Join Early Retirement Today
Reply
 
Thread Tools Search this Thread Display Modes
Income for Early Retirement, Another Take...
Old 01-19-2015, 01:31 PM   #1
Recycles dryer sheets
 
Join Date: Jun 2002
Posts: 367
Income for Early Retirement, Another Take...

So, I was just daydreaming a bit and noticed something. This is an approach similar to what Scrabbler says he does, so probably not much new, just would like the boards take on it.

Let's assume a portfolio of about $1,250,000. Assume $400,000 in a 401k and the rest in taxable. Expenses in retirement are about $43K.

Portfolio: $1,250,000 ($400k in 401k, $850K in taxable)
mortgage on current residence: $100k 28 years remaining @ 3%
Rental house mortgage free generating $5,000 a year in profit including maintenance and vacancies
another rental house with a 15 year mortgage covering all it's own expenses
Expenses are $43K in retirement with about $3K discretionary
Assume another non-income producing property worth about $100k if sold.
Assume 45 Years Old

Take $800k from taxable in put in high yield vanguard bond fund @ 5% SEC yield ($40K)
This added to the $5k from rent is $45K or enough to cover expenses and then some
For simplicities sake, put everything in the 401k in Wellington

If inlation doesn't kill you in the first 15 years, you have enough income to meet all of your needs. If inflation kicks up, the rent on the paid off house can be increased to compensate. If that is not enough, the $100k property could be sold and either added to the portfolio or used to pay off the primary residence.

After about 10 years, move half of 401k account to Wellesely (again, for simplification, this could be a roll your own portfolio as well)
After 5 years (15 year mark) roll another 50% wellington to wellesely (25 % wellington)
Another 5 years (20 year mark) roll everything to wellesely)

Also at 15 year mark, as rental #2 is paid off either use the rent for income or sell the property (about $100k in todays dollars) and add this to the portfolio or pay off the primary residence.

Also at 15 year mark, start pulling divys and interest from the wellesley/wellington in the 401k.

around 65 or so start collecting social security.

Again, I don't plan on doing this right now, and these arent even my numbers, though the situation with the properties mirrors pretty close what i'm dealing with now.

Currently I hold a pretty typical tilted boglehead style portfolio poised more for growth than income.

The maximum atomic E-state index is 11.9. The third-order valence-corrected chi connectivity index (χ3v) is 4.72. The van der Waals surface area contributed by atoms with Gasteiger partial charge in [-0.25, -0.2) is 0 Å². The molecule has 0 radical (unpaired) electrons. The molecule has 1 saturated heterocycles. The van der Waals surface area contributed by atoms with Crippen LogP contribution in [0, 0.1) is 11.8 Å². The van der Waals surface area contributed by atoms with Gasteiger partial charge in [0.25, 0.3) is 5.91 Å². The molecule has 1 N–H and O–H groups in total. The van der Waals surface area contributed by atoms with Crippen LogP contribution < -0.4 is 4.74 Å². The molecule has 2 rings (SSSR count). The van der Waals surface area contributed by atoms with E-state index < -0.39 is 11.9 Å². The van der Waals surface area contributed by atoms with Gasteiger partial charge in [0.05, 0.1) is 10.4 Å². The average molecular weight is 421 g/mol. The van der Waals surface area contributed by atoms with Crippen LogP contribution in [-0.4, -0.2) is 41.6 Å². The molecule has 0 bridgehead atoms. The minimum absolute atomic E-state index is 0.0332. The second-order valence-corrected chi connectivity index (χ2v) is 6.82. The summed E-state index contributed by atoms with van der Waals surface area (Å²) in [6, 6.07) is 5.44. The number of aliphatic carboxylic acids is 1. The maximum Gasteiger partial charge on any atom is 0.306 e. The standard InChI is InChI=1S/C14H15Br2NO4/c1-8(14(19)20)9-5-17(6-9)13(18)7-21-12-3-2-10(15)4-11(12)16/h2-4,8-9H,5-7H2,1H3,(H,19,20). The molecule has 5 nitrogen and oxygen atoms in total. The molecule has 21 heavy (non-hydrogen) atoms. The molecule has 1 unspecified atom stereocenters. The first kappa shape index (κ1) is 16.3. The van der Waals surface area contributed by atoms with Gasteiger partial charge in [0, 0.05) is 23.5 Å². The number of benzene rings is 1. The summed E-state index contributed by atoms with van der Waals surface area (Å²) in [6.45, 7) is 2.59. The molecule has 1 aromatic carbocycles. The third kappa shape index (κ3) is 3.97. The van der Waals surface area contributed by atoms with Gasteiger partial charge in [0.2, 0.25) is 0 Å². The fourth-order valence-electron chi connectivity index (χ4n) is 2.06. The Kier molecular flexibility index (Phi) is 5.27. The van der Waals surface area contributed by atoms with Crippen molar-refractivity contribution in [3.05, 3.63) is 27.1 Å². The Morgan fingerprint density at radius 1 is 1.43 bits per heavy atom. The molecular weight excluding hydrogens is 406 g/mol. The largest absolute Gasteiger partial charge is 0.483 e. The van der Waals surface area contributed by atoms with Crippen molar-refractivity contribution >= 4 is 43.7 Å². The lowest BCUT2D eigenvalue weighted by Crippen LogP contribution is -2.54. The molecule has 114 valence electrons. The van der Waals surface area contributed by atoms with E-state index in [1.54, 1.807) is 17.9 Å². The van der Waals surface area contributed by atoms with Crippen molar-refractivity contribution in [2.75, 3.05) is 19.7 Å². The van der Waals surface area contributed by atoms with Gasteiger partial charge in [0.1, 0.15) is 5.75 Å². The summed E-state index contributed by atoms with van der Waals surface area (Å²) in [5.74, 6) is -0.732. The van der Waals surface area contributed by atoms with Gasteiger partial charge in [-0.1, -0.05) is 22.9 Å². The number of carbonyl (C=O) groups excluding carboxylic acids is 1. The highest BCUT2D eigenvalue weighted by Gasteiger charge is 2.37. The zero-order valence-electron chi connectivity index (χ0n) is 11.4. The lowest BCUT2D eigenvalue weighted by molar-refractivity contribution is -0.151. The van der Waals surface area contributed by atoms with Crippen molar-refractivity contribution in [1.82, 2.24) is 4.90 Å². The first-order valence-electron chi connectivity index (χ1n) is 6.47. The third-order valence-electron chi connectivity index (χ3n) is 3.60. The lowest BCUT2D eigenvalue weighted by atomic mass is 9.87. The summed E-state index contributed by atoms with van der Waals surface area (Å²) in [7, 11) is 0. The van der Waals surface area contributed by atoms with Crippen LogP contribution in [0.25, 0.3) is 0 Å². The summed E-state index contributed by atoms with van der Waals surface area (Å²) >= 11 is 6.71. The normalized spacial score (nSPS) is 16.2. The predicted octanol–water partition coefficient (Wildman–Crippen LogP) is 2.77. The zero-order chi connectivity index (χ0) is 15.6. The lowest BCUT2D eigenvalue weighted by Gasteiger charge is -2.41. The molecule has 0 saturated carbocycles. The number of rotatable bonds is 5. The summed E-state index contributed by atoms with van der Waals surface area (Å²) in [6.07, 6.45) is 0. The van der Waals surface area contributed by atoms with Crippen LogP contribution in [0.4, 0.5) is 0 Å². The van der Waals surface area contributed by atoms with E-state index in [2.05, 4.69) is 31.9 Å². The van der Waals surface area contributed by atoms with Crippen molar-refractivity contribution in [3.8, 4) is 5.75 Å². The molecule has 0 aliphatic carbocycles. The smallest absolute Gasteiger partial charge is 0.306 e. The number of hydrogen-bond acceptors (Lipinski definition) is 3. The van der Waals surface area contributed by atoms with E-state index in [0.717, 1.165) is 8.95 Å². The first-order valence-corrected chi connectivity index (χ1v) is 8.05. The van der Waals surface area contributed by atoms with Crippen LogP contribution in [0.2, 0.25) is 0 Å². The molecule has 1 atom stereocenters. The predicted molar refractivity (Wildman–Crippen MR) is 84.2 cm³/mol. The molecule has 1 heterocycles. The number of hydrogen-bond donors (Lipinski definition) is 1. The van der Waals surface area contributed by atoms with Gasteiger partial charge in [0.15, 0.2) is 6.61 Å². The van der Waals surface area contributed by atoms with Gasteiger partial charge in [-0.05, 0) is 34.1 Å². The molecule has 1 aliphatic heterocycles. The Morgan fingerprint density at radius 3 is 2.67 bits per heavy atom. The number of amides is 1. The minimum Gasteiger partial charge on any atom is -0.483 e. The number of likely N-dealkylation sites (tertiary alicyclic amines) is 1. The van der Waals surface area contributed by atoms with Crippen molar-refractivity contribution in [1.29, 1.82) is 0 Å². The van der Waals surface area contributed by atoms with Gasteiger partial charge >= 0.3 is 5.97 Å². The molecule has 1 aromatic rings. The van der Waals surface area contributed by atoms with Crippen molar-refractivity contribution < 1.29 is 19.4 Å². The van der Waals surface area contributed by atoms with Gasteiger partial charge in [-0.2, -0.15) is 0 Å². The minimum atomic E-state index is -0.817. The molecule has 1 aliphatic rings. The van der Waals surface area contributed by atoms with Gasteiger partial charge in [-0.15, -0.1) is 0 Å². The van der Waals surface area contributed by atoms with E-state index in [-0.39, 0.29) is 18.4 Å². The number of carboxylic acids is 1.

I guess my question here is, would this work? It seems to cover almost all the basis including inflation protection. The biggest risk is the High Yield aspect, but what is really the risk here? Default risk resulting in permanently reduced principle and thus less yield? As long as the income holds pretty stable, the principle could fluctuate as much as it needed to.

Also, I didn't account for the other $50K. Some of this would likely be needed to pay capital gains when liquidating the portfolio, the rest would be held in cash as an emergency fund (say $25k or so).

Is this crazy or does it make pretty good sense? How much does the income from a fund like the vanguard high yield fluctuate over time?

Also, the current house could be downsized around 65-70 and probably get $100k in todays dollars out of it before buying a retirement home, so there's that possibility as well.

Comments? I know many would say just pull 3-4% out of a diversified portfolio and don't do this, but doesn't this (admittedly not conventional) plan solve the problem with sequence of return risk? Granted, I understand this would limit the upside growth potential, but assuming $40K more or less adjusted for inflation is more than adequate every year, who cares? Also, no need to leave an inheritance..

So if you made it through my long-winded rambling post, what do you think?
__________________

__________________
When you walk in the shadow of insanity, the presence of another mind that thinks and acts as yours does is something close to a blessed event. -Robert Pirsig, Zen and the Art of Motorcycle Maintenance
panhead is offline   Reply With Quote
Join the #1 Early Retirement and Financial Independence Forum Today - It's Totally Free!

Are you planning to be financially independent as early as possible so you can live life on your own terms? Discuss successful investing strategies, asset allocation models, tax strategies and other related topics in our online forum community. Our members range from young folks just starting their journey to financial independence, military retirees and even multimillionaires. No matter where you fit in you'll find that Early-Retirement.org is a great community to join. Best of all it's totally FREE!

You are currently viewing our boards as a guest so you have limited access to our community. Please take the time to register and you will gain a lot of great new features including; the ability to participate in discussions, network with our members, see fewer ads, upload photographs, create a retirement blog, send private messages and so much, much more!

Old 01-19-2015, 01:48 PM   #2
Give me a museum and I'll fill it. (Picasso)
Give me a forum ...
mickeyd's Avatar
 
Join Date: Apr 2004